The most important limitation for a significant increase of the areal storage density in magnetic recording is the superparamagnetic effect. Below a critical grain size of the used CoCrPt exchange-decoupled granular films the information cannot be stored for a reasonable time (typically ten years) due to thermal fluctuations arbitrary flipping of the magnetization direction. An alternative approach that may provide higher storage densities is the use of so-called percolated media, in which defect structures are imprinted in an exchange-coupled magnetic film. Such percolated magnetic films are investigated in the present work. We employ preparation routes that are based on (i) self-assembly of Au nanoparticles and (ii) homogeneous size-reduction of self-assembled polystyrene particles. On such non-close-packed nanostructures thin Fe films or Co/Pt multilayers are grown with in-plane and out-of-plane easy axis of magnetization. The impact of the particles on the magnetic switching behavior is measured by both integral magnetometry and magnetic microscopy techniques. We observe enhanced coercive fields while the switching field distribution is broadened compared to thin-film reference samples. It appears possible to tailor the magnetic domain sizes down to the width of an unperturbed domain wall in a continuous film, and moreover, we observe pinning and nucleation at or close to the imprinted defect structures.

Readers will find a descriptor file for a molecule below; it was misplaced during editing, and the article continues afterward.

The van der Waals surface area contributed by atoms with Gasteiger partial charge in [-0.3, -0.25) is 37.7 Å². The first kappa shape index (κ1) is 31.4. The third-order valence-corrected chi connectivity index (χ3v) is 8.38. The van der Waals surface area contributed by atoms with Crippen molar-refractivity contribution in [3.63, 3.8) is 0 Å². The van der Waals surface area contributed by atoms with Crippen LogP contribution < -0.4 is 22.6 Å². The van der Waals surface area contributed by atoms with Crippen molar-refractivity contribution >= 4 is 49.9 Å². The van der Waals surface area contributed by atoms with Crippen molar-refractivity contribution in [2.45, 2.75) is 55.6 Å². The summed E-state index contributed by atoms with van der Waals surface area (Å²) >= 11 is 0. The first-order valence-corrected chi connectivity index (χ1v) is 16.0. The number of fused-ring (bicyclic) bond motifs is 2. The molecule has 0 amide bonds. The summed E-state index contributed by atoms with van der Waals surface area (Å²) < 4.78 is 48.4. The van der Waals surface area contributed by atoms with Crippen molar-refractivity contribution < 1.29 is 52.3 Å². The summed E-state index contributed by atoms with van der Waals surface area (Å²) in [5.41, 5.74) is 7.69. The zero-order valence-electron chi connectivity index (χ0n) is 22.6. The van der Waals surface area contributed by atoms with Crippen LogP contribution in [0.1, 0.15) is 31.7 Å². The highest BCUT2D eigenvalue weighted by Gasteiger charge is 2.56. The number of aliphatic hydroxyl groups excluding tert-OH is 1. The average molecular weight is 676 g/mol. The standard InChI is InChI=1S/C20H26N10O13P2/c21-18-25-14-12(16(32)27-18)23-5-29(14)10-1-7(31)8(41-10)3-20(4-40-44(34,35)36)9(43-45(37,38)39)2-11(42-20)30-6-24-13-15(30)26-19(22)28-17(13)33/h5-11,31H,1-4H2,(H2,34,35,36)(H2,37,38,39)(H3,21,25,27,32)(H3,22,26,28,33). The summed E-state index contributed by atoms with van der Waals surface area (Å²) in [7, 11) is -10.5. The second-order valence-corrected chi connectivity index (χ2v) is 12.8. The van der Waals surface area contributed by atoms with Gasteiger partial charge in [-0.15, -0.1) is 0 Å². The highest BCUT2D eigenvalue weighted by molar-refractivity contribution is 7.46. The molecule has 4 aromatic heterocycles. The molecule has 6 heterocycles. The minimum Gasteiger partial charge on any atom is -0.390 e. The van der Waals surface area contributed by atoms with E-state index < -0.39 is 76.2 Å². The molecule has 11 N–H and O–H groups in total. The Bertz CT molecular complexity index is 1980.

colloidal lithography; magnetic data storage; magnetic nanostructures; percolated films
Recent advances in near-edge X-ray-absorption fine-structure spectroscopy coupled with transmission X-ray microscopy (NEXAFS–TXM) allow large-area mapping investigations of individual nano-objects with spectral resolution up to E/ΔE = 104 and spatial resolution approaching 10 nm. While the state-of-the-art spatial resolution of X-ray microscopy is limited by nanostructuring process constrains of the objective zone plate, we show here that it is possible to overcome this through close coupling with high-level theoretical modelling. Taking the example of isolated bundles of hydrothermally prepared sodium titanate nanotubes ((Na,H)TiNTs) we are able to unravel the complex nanoscale structure from the NEXAFS–TXM data using multichannel multiple-scattering calculations, to the extent of being able to associate specific spectral features in the O K-edge and Ti L-edge with oxygen atoms in distinct sites within the lattice. These can even be distinguished from the contribution of different hydroxyl groups to the electronic structure of the (Na,H)TiNTs.